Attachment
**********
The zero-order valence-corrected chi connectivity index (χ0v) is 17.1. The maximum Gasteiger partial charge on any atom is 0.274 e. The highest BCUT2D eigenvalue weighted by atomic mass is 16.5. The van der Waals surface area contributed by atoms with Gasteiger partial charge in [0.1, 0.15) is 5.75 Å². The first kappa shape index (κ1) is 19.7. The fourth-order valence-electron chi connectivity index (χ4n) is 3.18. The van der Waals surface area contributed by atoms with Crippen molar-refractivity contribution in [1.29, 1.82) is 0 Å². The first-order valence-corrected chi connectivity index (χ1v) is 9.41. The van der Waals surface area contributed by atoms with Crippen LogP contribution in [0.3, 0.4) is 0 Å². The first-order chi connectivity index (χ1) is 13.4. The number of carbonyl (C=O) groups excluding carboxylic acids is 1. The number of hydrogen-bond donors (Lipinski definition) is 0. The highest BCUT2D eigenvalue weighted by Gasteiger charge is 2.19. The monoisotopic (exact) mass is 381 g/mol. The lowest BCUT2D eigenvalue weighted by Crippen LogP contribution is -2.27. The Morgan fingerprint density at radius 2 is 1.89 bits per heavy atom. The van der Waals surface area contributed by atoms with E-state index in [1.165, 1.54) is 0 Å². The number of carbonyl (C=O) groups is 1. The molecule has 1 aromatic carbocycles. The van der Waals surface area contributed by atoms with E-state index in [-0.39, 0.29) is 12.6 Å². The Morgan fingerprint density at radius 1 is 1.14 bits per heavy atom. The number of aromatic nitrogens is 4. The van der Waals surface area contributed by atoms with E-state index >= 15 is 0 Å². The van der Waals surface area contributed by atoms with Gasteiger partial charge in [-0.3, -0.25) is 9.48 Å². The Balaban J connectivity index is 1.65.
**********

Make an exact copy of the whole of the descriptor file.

The zero-order valence-corrected chi connectivity index (χ0v) is 17.1. The maximum Gasteiger partial charge on any atom is 0.274 e. The highest BCUT2D eigenvalue weighted by atomic mass is 16.5. The van der Waals surface area contributed by atoms with Gasteiger partial charge in [0.1, 0.15) is 5.75 Å². The first kappa shape index (κ1) is 19.7. The fourth-order valence-electron chi connectivity index (χ4n) is 3.18. The van der Waals surface area contributed by atoms with Crippen molar-refractivity contribution in [1.29, 1.82) is 0 Å². The first-order valence-corrected chi connectivity index (χ1v) is 9.41. The van der Waals surface area contributed by atoms with Crippen LogP contribution in [0.3, 0.4) is 0 Å². The first-order chi connectivity index (χ1) is 13.4. The number of carbonyl (C=O) groups excluding carboxylic acids is 1. The number of hydrogen-bond donors (Lipinski definition) is 0. The highest BCUT2D eigenvalue weighted by Gasteiger charge is 2.19. The monoisotopic (exact) mass is 381 g/mol. The lowest BCUT2D eigenvalue weighted by Crippen LogP contribution is -2.27. The Morgan fingerprint density at radius 2 is 1.89 bits per heavy atom. The van der Waals surface area contributed by atoms with E-state index in [1.165, 1.54) is 0 Å². The number of carbonyl (C=O) groups is 1. The molecule has 1 aromatic carbocycles. The van der Waals surface area contributed by atoms with E-state index in [-0.39, 0.29) is 12.6 Å². The Morgan fingerprint density at radius 1 is 1.14 bits per heavy atom. The number of aromatic nitrogens is 4. The van der Waals surface area contributed by atoms with E-state index >= 15 is 0 Å². The van der Waals surface area contributed by atoms with Gasteiger partial charge in [-0.3, -0.25) is 9.48 Å². The Balaban J connectivity index is 1.65.